Earlier this week, a new study was published with some very interesting and significant findings. The study by Professor Tim Jones and his team from the Princess Margaret Hospital for Children in WA highlights the health benefits of insulin pump therapy over multiple daily injections (MDI).
I have written on many occasions about the need for better access to technology for people living with diabetes. While I acknowledge that a pump is not for everyone, I firmly believe that any person living with type 1 diabetes should have access to this therapy if that is what they choose. Diabetes may not be a one-size-fits all scenario, but everyone should be able to have a go at trying on everything available.
Diabetes Australia’s proposed National Diabetes Strategy calls for an “expanded and targeted government supported national insulin pump program across all ages and including education/support services for pump commencement and periodic review”.
In a media release issued by Diabetes Australia today, Diabetes Australia CEO Professor Greg Johnson says: “We need to ensure access to treatments and technologies to support prevention of complications and the burden of diabetes”.
When compared with health systems across the world, we as Australians have a lot for which we can be grateful.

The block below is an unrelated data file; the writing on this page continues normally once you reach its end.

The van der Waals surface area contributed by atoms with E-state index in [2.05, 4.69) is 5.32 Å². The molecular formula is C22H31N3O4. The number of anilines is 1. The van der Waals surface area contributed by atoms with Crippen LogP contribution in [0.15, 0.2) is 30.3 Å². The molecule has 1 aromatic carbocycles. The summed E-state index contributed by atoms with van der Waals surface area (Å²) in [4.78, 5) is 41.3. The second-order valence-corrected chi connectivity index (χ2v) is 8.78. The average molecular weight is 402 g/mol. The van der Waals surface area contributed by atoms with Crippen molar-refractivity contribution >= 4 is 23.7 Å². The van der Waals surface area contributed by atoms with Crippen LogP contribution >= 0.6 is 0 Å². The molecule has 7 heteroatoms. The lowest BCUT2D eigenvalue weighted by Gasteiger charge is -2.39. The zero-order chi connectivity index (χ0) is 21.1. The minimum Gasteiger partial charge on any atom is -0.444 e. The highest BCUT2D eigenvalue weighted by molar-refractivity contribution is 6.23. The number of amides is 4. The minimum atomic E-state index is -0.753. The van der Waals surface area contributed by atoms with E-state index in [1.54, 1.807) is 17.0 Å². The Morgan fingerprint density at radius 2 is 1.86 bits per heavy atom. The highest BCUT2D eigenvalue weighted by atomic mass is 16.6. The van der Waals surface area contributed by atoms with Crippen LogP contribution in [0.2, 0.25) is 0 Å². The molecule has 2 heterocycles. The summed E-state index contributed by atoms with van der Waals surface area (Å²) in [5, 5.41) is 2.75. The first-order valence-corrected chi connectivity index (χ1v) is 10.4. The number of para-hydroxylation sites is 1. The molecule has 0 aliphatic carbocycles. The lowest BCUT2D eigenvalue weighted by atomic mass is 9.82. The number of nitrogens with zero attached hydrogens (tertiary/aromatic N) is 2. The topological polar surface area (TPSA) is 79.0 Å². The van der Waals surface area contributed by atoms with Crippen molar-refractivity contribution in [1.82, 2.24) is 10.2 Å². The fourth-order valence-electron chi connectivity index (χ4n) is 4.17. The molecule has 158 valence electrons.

But I will continue to say that when it comes to diabetes technology, we need to step up. We are lagging behind considerably when it comes to use of pumps. In the US, 40 per cent of people with type 1 diabetes are using an insulin pump. Here, we’re sitting at about 10 per cent.
With studies such as the one released on Monday showing such significant benefits of pump therapy it’s time to start to get serious about how people with diabetes use and access technology.
We need a National Diabetes Strategy where education and access to technology is considered.
The time is now.
For more information on insulin pump therapy, visit the Diabetes Australia – Vic website.
Renza Scibilia is the Manager of Type 1 Diabetes and Community Programs at DA–Vic. She has lived with type 1 diabetes since 1998. The opinions and thoughts expressed in her occasional blogs are her own.